• Develop, with extensive local stakeholder input, Basin Management Action Plans (BMAPs).

  • Implement the strategies and actions of BMAPs.

  • Measure the effectiveness of BMAPs, both continuously at the local level and through a formal re-evaluation every five years.

  • Adapt BMAPs to local conditions by changing the plan and changing the actions if things are not working.

  • Reassess the quality of surface waters continuously.

Draft and final TMDL documents are available on the FDEP website (draft TMDLs at http://www.dep.state.fl.us/water/tmdl/draft_tmdl.htm and final TMDLs at http://www.dep.state.fl.us/water/tmdl/final_tmdl.htm).

BMAPs, which are a comprehensive set of practices and strategies to manage a basin in order to reduce pollutant loads to achieve TMDL goals, have been developed for some basins (e.g., Upper Ocklawaha, Orange Creek, Long Branch, and Lower St. Johns River). BMAPs are posted electronically by FDEP (http://www.dep.state.fl.us/water/watersheds/bmap.htm).

While FDEP is responsible for Florida TMDLs, the agricultural nonpoint source pollution portion of the TMDL process is being guided by the Florida Department of Agriculture and Consumer Services (FDACS) (IFAS, 2006).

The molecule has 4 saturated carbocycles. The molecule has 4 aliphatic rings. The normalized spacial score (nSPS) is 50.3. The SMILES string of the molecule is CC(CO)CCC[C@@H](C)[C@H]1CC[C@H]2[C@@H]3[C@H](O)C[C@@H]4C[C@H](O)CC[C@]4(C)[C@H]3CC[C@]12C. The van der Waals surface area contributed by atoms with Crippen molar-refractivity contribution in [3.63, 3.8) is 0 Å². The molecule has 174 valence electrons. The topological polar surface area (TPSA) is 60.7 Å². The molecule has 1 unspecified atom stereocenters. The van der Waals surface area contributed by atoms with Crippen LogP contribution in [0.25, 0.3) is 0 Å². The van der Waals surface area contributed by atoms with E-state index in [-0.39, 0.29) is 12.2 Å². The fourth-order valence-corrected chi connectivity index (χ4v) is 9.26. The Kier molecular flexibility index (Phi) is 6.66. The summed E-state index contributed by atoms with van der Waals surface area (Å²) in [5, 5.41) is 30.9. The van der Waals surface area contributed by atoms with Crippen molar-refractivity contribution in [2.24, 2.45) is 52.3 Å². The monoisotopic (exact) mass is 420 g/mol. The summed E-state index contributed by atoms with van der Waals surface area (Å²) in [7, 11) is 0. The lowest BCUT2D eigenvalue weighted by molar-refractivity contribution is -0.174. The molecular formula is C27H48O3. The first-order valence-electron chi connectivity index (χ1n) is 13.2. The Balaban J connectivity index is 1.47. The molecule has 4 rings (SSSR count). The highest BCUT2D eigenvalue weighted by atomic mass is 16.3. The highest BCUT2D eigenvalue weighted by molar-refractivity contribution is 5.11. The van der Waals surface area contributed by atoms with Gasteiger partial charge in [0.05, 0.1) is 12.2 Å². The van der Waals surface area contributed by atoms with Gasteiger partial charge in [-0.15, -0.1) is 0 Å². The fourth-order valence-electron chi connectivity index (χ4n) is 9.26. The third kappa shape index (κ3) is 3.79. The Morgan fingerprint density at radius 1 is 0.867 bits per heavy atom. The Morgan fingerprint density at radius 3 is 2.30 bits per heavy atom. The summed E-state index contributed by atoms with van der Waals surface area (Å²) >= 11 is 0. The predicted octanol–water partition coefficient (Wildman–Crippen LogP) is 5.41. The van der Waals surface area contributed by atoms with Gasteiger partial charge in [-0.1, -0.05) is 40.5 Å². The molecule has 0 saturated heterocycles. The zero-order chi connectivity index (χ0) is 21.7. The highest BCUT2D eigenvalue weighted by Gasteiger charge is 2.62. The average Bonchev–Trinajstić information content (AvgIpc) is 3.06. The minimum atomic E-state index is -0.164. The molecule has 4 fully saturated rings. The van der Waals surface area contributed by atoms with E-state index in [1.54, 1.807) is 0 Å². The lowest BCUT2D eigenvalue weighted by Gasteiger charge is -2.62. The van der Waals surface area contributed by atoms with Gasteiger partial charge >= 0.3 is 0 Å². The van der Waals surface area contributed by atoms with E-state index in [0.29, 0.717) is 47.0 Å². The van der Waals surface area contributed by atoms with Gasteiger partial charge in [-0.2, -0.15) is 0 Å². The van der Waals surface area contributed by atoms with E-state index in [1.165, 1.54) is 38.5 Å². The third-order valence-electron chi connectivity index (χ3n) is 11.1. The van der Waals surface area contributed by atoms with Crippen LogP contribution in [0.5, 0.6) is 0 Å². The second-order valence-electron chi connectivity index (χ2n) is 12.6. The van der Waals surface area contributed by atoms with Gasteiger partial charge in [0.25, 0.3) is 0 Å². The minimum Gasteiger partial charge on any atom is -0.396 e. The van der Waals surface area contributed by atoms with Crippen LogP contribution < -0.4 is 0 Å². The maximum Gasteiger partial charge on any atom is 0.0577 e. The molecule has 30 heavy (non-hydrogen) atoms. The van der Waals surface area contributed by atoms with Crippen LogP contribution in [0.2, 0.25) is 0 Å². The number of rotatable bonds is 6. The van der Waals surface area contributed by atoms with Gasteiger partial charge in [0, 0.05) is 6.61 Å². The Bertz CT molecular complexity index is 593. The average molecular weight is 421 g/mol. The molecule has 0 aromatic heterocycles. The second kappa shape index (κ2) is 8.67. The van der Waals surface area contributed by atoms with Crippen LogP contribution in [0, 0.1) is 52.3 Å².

TMDLs and Agricultural Best Management Practices

When a water body is identified as impaired and a TMDL is established, pollutant loads are divided among the different stakeholders (e.g., agriculture, urban). Normally, each stakeholder would implement a set of management practices expected to reduce its contribution to meet its designated load. These practices are commonly referred to as Best Management Practices (BMPs) and can be defined as a practice or combination of practices determined by the coordinating agencies, based on research, field-testing, and expert review, to be the most effective and practicable on-location means, including economic and technological considerations, for improving water quality in agricultural and urban discharges.